Crain’s New York June 7-13: Pomp and Rhinoplasty honor grads
New York, NY. This week I was quoted in an article on plastic surgery as graduation gifts in Crain’s New York. I won’t hassle you with the link since it will prompt you to sign up and create a password etc (even though it’s free). To summarize, it talks about high school students getting cosmetic surgery, mainly rhinoplasties as graduation gifts. These aren’t really the surprise type of gifts that we usually associate with graduations. These are usually more like parents who are giving in to their teenagers who likely have wanted this surgery for a number of years; and now the parents have finally given in. High school graduation is a very good time for this surgery. As long as there is 3 weeks between surgery and going off to college, they are meeting people with their new nose, and often new confidence. Of course it takes a full year to see the final nose, but even at 3 weeks the nose is looking better than prior to surgery.
Graduation is a transition for educational, emotional and even physical maturity. Why not start out on the right foot? It has been proven in numerous psychological studies that improvement of facial appearance goes a long way in instilling and building confidence. What better time than when a teenager is moving on to a new environment about to make new friends and wants to put their “best face” forward. For more information on teenage rhinoplasty, please see my prior blogs. Steven J. Pearlman, MD, FACS
New York, N.Y.
Last week I discussed the scientific background for who and why we can and should offer rhinoplasty to teenagers with big noses. I will now discuss the more personal aspect of caring for these sensitive individuals. Teenagers are under a lot of social pressure as they are finding themselves, establishing social skills and interacting with peer groups. It is easy for an outsider to criticize cosmetic surgery as unnecessary, but for a teen who has endured ridicule from the outside or put up a wall of self isolation due to lack of self confidence from a large nose, it can be a huge issue, no pun intended. Rhinoplasty is not about popularity but more about social acceptance.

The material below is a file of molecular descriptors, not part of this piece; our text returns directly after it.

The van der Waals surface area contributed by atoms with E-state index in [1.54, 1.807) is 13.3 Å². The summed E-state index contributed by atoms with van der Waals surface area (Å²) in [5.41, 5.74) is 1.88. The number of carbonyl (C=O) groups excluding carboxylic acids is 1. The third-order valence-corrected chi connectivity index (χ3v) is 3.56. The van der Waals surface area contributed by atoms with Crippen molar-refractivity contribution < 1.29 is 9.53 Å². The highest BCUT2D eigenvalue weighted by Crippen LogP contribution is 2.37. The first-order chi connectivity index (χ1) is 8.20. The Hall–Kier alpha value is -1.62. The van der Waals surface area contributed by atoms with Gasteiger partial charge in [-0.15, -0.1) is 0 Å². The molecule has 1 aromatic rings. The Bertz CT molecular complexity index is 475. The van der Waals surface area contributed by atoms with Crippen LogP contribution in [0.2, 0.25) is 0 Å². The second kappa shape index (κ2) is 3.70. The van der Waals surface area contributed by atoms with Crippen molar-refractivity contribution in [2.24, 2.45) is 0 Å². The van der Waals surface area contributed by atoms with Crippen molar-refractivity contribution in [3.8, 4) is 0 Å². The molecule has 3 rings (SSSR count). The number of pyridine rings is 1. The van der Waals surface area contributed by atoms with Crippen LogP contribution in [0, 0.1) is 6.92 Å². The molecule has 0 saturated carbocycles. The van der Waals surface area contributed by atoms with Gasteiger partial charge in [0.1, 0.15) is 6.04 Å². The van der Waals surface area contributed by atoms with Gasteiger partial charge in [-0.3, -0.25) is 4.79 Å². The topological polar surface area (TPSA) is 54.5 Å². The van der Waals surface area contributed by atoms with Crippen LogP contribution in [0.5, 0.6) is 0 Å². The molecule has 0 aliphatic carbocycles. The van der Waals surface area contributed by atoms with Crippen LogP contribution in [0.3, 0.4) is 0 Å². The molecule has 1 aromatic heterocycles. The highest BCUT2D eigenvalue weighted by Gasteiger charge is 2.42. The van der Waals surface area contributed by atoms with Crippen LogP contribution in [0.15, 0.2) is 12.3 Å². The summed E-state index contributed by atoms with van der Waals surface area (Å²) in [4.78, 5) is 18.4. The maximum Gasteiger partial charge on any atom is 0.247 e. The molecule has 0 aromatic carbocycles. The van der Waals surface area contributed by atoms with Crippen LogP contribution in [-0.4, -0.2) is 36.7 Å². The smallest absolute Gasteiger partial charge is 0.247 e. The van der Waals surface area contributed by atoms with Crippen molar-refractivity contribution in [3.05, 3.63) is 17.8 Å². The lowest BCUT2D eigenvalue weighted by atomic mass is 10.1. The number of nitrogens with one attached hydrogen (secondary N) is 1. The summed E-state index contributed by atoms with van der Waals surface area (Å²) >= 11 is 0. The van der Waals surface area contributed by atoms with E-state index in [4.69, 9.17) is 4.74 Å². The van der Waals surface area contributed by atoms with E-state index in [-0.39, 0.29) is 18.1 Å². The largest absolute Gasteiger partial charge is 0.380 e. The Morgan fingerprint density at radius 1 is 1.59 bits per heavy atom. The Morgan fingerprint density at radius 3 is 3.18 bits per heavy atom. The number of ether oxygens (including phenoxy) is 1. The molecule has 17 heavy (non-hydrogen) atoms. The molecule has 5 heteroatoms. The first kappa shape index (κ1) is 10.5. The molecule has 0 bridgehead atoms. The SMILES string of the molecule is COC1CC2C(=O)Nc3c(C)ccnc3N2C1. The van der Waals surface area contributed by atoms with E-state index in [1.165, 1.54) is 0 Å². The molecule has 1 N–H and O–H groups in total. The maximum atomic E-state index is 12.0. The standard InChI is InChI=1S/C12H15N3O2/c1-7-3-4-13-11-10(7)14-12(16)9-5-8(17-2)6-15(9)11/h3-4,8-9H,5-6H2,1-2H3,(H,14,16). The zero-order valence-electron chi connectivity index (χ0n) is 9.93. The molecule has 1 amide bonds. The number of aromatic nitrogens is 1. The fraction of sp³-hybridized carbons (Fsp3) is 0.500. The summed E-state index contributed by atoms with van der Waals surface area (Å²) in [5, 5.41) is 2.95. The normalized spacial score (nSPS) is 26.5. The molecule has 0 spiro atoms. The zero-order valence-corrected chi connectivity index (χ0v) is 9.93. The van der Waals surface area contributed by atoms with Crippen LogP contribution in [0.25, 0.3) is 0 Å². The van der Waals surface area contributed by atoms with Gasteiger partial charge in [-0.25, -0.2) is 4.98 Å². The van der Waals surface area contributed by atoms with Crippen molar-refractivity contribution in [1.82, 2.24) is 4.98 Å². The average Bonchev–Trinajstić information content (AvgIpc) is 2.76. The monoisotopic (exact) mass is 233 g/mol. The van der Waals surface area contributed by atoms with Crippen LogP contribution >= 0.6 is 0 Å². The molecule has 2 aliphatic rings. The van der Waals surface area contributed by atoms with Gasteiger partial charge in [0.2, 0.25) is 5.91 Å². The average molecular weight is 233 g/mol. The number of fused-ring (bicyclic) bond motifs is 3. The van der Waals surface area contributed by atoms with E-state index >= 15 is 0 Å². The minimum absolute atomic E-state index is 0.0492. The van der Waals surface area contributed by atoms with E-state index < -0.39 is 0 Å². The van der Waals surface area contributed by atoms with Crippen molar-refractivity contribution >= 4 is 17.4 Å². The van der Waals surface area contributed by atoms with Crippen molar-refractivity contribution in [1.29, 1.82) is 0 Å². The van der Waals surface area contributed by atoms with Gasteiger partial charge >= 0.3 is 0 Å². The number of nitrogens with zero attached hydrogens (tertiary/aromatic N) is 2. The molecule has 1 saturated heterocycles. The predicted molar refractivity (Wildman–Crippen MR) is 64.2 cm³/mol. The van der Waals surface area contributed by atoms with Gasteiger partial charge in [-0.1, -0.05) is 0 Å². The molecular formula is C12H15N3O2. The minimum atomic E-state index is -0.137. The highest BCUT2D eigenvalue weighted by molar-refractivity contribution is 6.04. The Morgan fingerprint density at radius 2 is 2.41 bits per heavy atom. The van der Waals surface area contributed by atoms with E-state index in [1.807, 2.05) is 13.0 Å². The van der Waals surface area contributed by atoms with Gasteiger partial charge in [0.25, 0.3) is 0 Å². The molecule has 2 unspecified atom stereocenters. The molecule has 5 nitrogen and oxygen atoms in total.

All too often the consultation starts with the teenager staring at the floor because they are shy about their looks, yet they also may be embarrassed about the concept of having cosmetic surgery. We reassure them that this is a confidential consultation and that we plan to answer any and all concerns that both patient and parents have. Consultations usually last around 45 minutes or more. It is important to emphasize that we strive to create a natural nose. No one wants a scooped, pinched nose. Even parents can be reluctant since their generation was subjected to cookie-cutter, overdone noses. Today’s nose should fit the face, which the vast majority of our rhinoplasties do.
Computer imaging is an excellent tool as well for the consultation. Teenagers are very visual. Seeing potential results and discussing what we both feel looks right for them can help alleviate their apprehensions. We review healing time and how fast they can get back to school or embark on their summer activities. The minimum time I prefer is 2 weeks before going back to school. By that time, the swelling is down enough so that the nose often looks like the original and gets gradually smaller over the ensuing month. Patients are cautioned that they can’t participate in gym for 2 months (most love this and ask for more) and need to be careful about hitting the nose; today every teenage girl hugs and kisses their friends who they haven’t seen in two whole weeks.